Sweeping, dramatic, rich with humanity and rigorous in its science, Where Late the Sweet Birds Sang is widely regarded as a high point of both humanistic and hard science fiction. It won science fiction's Hugo Award and Locus Award on its first publication and is as compelling today as it was then.
©1976 Kate Wilhelm; (P)2006 Blackstone Audio Inc.
"The best novel about cloning written to date." (Locus)
"One of the best treatments of cloning in SF." (New Encyclopedia of Science Fiction)
"Kate Wilhelm's cautionary message comes through loud and clear." (New York Times)
I loved this book. Kate Wilhelm writes a very readable book and Anna Fields (aka Kate Fleming, recently deceased and a great loss to audio) does a great job narrating. Considering the story won a Hugo back in the mid-70s, the theme (human caused environmental disaster and cloning) is current and relevant. If you're looking for a good story to get lost in for a few hours and you like sci fi, this book is worth your time.
I wanted to like this book, because I liked the topic, but the reader was actually painful to listen to. The way she read the male characters was a kind of painful burlesque. I think I did finish the book, and actually liked quite a bit of it in the end, but the audible reader was such a mismatch for the book for me that I gave it a very low ranking.
Post-apocalyptic dystopia is one of my favorite subjects and this book is definitely in the genre. Unfortunately it was really a fairly dull listen although there were some portions that were well done. The book was OK, but the audio rendition was pretty rough. Particularly the male voices which were laughable. If you enjoy this genre, listen to The Road by Cormac McCarthy. It is a masterpiece of literature and audible performance.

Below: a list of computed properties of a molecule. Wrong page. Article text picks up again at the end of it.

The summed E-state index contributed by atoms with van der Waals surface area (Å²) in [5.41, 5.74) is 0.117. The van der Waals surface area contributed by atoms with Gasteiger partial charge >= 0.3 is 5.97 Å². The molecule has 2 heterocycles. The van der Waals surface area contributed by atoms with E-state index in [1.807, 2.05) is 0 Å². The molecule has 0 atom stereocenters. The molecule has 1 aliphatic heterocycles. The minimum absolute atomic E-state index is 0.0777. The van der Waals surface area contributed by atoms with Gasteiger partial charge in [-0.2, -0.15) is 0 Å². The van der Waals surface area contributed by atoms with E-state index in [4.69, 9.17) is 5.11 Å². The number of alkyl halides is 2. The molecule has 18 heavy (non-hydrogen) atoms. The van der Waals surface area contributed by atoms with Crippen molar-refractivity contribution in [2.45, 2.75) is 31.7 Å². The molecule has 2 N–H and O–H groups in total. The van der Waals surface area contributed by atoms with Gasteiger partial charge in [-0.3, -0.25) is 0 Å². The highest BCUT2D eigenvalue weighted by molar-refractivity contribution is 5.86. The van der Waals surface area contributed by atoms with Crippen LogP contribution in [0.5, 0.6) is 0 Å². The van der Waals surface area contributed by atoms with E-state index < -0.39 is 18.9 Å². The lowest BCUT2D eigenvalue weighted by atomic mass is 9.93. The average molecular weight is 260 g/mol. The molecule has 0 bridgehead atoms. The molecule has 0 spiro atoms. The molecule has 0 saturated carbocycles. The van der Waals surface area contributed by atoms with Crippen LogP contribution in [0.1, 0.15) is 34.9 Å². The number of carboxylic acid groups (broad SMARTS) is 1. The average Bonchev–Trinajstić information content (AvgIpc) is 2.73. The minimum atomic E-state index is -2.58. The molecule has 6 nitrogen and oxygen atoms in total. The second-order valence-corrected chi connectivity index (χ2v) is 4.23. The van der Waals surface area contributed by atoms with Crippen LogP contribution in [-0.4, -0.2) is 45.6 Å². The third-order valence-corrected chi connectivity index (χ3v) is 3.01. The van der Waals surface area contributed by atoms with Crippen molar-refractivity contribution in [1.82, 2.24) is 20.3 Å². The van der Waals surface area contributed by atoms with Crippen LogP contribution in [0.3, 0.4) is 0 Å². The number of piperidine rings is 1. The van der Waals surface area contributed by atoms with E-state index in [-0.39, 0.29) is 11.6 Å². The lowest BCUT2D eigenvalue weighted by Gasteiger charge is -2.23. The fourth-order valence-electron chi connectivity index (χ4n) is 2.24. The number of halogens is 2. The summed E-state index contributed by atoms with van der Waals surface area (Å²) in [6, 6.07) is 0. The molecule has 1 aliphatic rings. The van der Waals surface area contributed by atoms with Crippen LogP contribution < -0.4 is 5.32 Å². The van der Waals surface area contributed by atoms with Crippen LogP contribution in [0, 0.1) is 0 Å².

Say something about yourself!
It's a testament to the strength of Kate Wilhelm's grasp of "hard" science and the subtlety of her grasp of human nature that this 1977 science fiction novel (winner of the Hugo Award) is as relevant today as when she wrote it. It easily could have been published yesterday.
The novel follows an extended family as they retreat from society to survive a global meltdown (economic, environmental, topped off by a nuclear holocaust). Led by far-sighted leaders and gifted scientists, they seek to preserve their line through an extended experiment in cloning. The result is more Village of the Damned than Paradise, as a new "breed" of people -- intelligent but unimaginative, forming brother and sister groups that share a common mind and experience -- inherit (or take over?) the community. The story follows several generations, ending with the struggle of the lone individual against the dystopian community, with the stakes being both the survival and the very nature of the human species.
The premise of this novel and its execution are fascinating, and I was most interested to see how the generational struggles would resolve themselves. For some reason I can't quite pin down, I never felt fully emotionally engaged with most of the characters, and the one who evoked my empathy most had a truncated role in the novel. In other words, this novel always had my mind, but it never quite captured my heart completely, as well. Despite being held somewhat at arm's length from the characters (which may indeed be intentional, given the nature of the characters themselves), I highly recommend it, and I'm glad I read it. It's considered a classic for good reason, and I'm richer for having encountered it.
I like Jack Reacher style characters regardless of setting. Put them in outer space, in modern America, in a military setting, on an alien planet... no worries. Book has non moralistic vigilante-justice? Sign me up! (oh, I read urban fantasy, soft and hard sci-fi, trashy vampire and zombie novels too)